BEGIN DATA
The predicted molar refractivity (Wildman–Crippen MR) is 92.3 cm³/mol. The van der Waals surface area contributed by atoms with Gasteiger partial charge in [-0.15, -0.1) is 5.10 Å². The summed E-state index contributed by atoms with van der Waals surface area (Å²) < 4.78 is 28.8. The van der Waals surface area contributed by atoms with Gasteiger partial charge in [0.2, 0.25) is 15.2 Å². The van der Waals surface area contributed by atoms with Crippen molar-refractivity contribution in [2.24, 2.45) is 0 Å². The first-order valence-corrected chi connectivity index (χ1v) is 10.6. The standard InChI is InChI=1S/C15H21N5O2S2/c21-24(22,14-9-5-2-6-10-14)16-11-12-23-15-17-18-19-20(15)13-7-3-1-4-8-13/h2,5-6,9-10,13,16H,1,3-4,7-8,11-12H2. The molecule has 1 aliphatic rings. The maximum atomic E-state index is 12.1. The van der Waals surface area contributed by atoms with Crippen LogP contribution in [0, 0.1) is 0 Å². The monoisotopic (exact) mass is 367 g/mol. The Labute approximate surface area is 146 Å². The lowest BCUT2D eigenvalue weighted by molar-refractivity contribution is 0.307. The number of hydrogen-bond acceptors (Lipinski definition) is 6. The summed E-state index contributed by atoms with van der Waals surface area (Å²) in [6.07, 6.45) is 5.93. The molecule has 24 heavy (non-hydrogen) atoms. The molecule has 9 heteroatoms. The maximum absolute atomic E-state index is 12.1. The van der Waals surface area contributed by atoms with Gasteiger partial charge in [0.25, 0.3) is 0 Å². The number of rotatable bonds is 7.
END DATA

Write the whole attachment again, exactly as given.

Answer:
The predicted molar refractivity (Wildman–Crippen MR) is 92.3 cm³/mol. The van der Waals surface area contributed by atoms with Gasteiger partial charge in [-0.15, -0.1) is 5.10 Å². The summed E-state index contributed by atoms with van der Waals surface area (Å²) < 4.78 is 28.8. The van der Waals surface area contributed by atoms with Gasteiger partial charge in [0.2, 0.25) is 15.2 Å². The van der Waals surface area contributed by atoms with Crippen molar-refractivity contribution in [2.24, 2.45) is 0 Å². The first-order valence-corrected chi connectivity index (χ1v) is 10.6. The standard InChI is InChI=1S/C15H21N5O2S2/c21-24(22,14-9-5-2-6-10-14)16-11-12-23-15-17-18-19-20(15)13-7-3-1-4-8-13/h2,5-6,9-10,13,16H,1,3-4,7-8,11-12H2. The molecule has 1 aliphatic rings. The maximum atomic E-state index is 12.1. The van der Waals surface area contributed by atoms with Crippen LogP contribution in [0, 0.1) is 0 Å². The monoisotopic (exact) mass is 367 g/mol. The Labute approximate surface area is 146 Å². The lowest BCUT2D eigenvalue weighted by molar-refractivity contribution is 0.307. The number of hydrogen-bond acceptors (Lipinski definition) is 6. The summed E-state index contributed by atoms with van der Waals surface area (Å²) in [6.07, 6.45) is 5.93. The molecule has 24 heavy (non-hydrogen) atoms. The molecule has 9 heteroatoms. The maximum absolute atomic E-state index is 12.1. The van der Waals surface area contributed by atoms with Gasteiger partial charge in [0.25, 0.3) is 0 Å². The number of rotatable bonds is 7.